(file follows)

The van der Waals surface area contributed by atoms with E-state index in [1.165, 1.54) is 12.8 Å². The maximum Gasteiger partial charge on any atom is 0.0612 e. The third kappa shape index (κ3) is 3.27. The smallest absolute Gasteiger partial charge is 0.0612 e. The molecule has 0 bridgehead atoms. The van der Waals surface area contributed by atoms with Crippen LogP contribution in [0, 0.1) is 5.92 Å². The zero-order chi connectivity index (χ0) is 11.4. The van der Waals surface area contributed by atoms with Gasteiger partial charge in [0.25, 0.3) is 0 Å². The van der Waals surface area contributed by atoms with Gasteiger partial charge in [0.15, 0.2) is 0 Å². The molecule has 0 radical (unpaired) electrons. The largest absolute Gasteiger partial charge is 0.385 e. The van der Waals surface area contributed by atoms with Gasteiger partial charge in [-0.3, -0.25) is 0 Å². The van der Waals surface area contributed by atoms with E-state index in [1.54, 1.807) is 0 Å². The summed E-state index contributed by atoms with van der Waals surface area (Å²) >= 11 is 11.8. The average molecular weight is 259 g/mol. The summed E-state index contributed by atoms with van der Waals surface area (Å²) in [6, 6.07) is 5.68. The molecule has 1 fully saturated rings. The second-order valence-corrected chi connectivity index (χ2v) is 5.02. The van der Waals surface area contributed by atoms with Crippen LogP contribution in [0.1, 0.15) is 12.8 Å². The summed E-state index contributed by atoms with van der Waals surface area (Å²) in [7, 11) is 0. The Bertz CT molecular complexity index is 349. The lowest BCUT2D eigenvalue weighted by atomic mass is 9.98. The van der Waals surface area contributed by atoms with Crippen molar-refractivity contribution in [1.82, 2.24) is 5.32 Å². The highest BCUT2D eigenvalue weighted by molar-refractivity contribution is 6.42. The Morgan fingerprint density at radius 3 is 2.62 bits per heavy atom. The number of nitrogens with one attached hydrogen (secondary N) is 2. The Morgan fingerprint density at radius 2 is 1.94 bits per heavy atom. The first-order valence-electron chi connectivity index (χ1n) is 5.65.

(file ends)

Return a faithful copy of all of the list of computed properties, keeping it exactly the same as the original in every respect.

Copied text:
The van der Waals surface area contributed by atoms with E-state index in [1.165, 1.54) is 12.8 Å². The maximum Gasteiger partial charge on any atom is 0.0612 e. The third kappa shape index (κ3) is 3.27. The smallest absolute Gasteiger partial charge is 0.0612 e. The molecule has 0 bridgehead atoms. The van der Waals surface area contributed by atoms with Crippen LogP contribution in [0, 0.1) is 5.92 Å². The zero-order chi connectivity index (χ0) is 11.4. The van der Waals surface area contributed by atoms with Gasteiger partial charge in [0.25, 0.3) is 0 Å². The van der Waals surface area contributed by atoms with Gasteiger partial charge in [0.15, 0.2) is 0 Å². The molecule has 0 radical (unpaired) electrons. The largest absolute Gasteiger partial charge is 0.385 e. The van der Waals surface area contributed by atoms with Gasteiger partial charge in [-0.3, -0.25) is 0 Å². The van der Waals surface area contributed by atoms with E-state index in [1.54, 1.807) is 0 Å². The summed E-state index contributed by atoms with van der Waals surface area (Å²) >= 11 is 11.8. The average molecular weight is 259 g/mol. The summed E-state index contributed by atoms with van der Waals surface area (Å²) in [6, 6.07) is 5.68. The molecule has 1 fully saturated rings. The second-order valence-corrected chi connectivity index (χ2v) is 5.02. The van der Waals surface area contributed by atoms with Crippen LogP contribution in [0.1, 0.15) is 12.8 Å². The summed E-state index contributed by atoms with van der Waals surface area (Å²) in [7, 11) is 0. The Bertz CT molecular complexity index is 349. The lowest BCUT2D eigenvalue weighted by atomic mass is 9.98. The van der Waals surface area contributed by atoms with Crippen molar-refractivity contribution in [1.82, 2.24) is 5.32 Å². The highest BCUT2D eigenvalue weighted by molar-refractivity contribution is 6.42. The Morgan fingerprint density at radius 3 is 2.62 bits per heavy atom. The number of nitrogens with one attached hydrogen (secondary N) is 2. The Morgan fingerprint density at radius 2 is 1.94 bits per heavy atom. The first-order valence-electron chi connectivity index (χ1n) is 5.65.